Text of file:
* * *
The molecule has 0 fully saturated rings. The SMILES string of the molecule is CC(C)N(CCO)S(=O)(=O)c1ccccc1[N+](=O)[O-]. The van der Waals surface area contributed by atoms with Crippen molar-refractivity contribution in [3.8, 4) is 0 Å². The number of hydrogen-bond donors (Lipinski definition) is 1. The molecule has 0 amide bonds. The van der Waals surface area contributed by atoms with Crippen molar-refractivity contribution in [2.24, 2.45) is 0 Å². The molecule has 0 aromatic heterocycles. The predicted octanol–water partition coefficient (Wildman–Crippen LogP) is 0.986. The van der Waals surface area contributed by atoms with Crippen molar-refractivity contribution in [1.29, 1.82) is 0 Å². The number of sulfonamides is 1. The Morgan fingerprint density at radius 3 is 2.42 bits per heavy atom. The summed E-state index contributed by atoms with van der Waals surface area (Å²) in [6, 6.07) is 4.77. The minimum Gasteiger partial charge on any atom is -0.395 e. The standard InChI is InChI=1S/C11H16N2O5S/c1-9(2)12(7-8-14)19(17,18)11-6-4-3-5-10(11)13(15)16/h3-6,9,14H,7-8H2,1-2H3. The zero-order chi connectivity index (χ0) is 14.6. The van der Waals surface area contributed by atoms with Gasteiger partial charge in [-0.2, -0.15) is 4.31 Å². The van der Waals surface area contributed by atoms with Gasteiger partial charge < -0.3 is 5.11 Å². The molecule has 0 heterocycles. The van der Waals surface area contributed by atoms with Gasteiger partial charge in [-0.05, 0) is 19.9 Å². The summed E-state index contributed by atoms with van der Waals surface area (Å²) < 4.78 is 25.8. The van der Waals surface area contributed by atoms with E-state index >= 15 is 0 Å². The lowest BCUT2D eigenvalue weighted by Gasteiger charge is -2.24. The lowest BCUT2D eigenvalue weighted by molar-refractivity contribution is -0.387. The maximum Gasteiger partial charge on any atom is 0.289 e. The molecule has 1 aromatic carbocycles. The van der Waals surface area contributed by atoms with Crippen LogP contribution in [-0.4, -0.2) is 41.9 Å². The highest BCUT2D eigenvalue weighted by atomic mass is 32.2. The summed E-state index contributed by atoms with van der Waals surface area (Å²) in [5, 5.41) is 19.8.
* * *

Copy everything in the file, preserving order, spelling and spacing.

The molecule has 0 fully saturated rings. The SMILES string of the molecule is CC(C)N(CCO)S(=O)(=O)c1ccccc1[N+](=O)[O-]. The van der Waals surface area contributed by atoms with Crippen molar-refractivity contribution in [3.8, 4) is 0 Å². The number of hydrogen-bond donors (Lipinski definition) is 1. The molecule has 0 amide bonds. The van der Waals surface area contributed by atoms with Crippen molar-refractivity contribution in [2.24, 2.45) is 0 Å². The molecule has 0 aromatic heterocycles. The predicted octanol–water partition coefficient (Wildman–Crippen LogP) is 0.986. The van der Waals surface area contributed by atoms with Crippen molar-refractivity contribution in [1.29, 1.82) is 0 Å². The number of sulfonamides is 1. The Morgan fingerprint density at radius 3 is 2.42 bits per heavy atom. The summed E-state index contributed by atoms with van der Waals surface area (Å²) in [6, 6.07) is 4.77. The minimum Gasteiger partial charge on any atom is -0.395 e. The standard InChI is InChI=1S/C11H16N2O5S/c1-9(2)12(7-8-14)19(17,18)11-6-4-3-5-10(11)13(15)16/h3-6,9,14H,7-8H2,1-2H3. The zero-order chi connectivity index (χ0) is 14.6. The van der Waals surface area contributed by atoms with Gasteiger partial charge in [-0.2, -0.15) is 4.31 Å². The van der Waals surface area contributed by atoms with Gasteiger partial charge < -0.3 is 5.11 Å². The molecule has 0 heterocycles. The van der Waals surface area contributed by atoms with Gasteiger partial charge in [-0.05, 0) is 19.9 Å². The summed E-state index contributed by atoms with van der Waals surface area (Å²) < 4.78 is 25.8. The van der Waals surface area contributed by atoms with E-state index >= 15 is 0 Å². The lowest BCUT2D eigenvalue weighted by Gasteiger charge is -2.24. The lowest BCUT2D eigenvalue weighted by molar-refractivity contribution is -0.387. The maximum Gasteiger partial charge on any atom is 0.289 e. The molecule has 1 aromatic carbocycles. The van der Waals surface area contributed by atoms with Crippen LogP contribution in [-0.4, -0.2) is 41.9 Å². The highest BCUT2D eigenvalue weighted by atomic mass is 32.2. The summed E-state index contributed by atoms with van der Waals surface area (Å²) in [5, 5.41) is 19.8.